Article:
Age – the chances of developing OA increase with age, however it is possible for younger people to develop OA following traumatic events or surgeries at a young age⁵.
Genetics – People who have family members with OA are more likely to develop it⁵.
Trauma or Surgery – Those who have had previous significant trauma to the hip, or those who have had symptoms bad enough to require surgery/arthroscopy are more likely to develop arthritic changes⁶.
Shape of the top of the femur - extra bone laid down in adolescence (cam mophology) may result in Femoroacetabular impingement (FAI) which can increase the risk of hip osteoarthritis³.
Developmental disorders such as acetabular dysplasia, congenital hip dislocation, Perthes disease and slipped capital femoral epiphysis can predispose someone to hip OA³.
Obesity – Due to the larger compression and gravitational forces down through the hip joint, obesity is thought to progress arthritic changes. There may also be metabolic reasons for this link.
Treatment Options for Hip Osteoarthritis:
Understanding hip osteoarthritis:
Education and exercise (below) are the first line of treatments for hip osteoarthritis - treatments that should be tried first. Understanding about osteoarthritis, what triggers the pain or how to best manage it is extremely important for controlling symptoms, and can be very empowering.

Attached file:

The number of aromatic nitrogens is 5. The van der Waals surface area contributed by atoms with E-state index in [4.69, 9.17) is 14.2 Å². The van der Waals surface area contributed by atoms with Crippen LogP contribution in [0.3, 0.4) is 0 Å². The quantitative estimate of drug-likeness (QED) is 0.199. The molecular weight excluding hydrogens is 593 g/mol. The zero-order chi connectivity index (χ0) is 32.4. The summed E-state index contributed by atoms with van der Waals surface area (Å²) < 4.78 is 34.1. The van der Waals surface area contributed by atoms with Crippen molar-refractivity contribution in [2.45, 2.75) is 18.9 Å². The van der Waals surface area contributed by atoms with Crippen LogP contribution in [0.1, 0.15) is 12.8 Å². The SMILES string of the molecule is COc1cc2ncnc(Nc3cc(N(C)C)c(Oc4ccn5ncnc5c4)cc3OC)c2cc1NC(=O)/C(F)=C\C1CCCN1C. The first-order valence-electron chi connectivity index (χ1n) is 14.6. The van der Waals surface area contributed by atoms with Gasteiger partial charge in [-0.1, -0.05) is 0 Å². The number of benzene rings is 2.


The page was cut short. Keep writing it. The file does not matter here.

Exercise for hip osteoarthritis:
Exercise has many benefits and is essential for people with hip osteoarthritis. Targeted exercises will help strengthen muscles around your hip and can in turn relieve some of the stress on your hip joint. Regular movement of your hip joint will also help to reduce joint stiffness and increase your range of movement in your hip.
If you find that land-based activities are painful, hydrotherapy (exercise in water) can be a great alternative as it will reduce the load on your joints while still allowing for a great workout!¹.
Medication for hip osteoarthritis:
Speaking with your GP can be useful as they can discuss with you the many different pain and anti-inflammatory medications available and whether these might be appropriate for you¹. However, research has shown that exercise is equally as effective as medication for controlling the symptoms of hip osteoarthritis⁷, so it's a good policy to try the exercise first and then you can reduce medication use.
Hands on treatment for hip osteoarthritis:
Getting some hands-on treatment (manual therapy) by a physiotherapist has been associated with reducing osteoarthritis symptoms in the short term. Manual therapy can include various stretching and/or mobilising techniques to target the hip joint and tissues around the hip joint and provide some pain relief. Ensure that you seek manual therapy from a qualified health professional.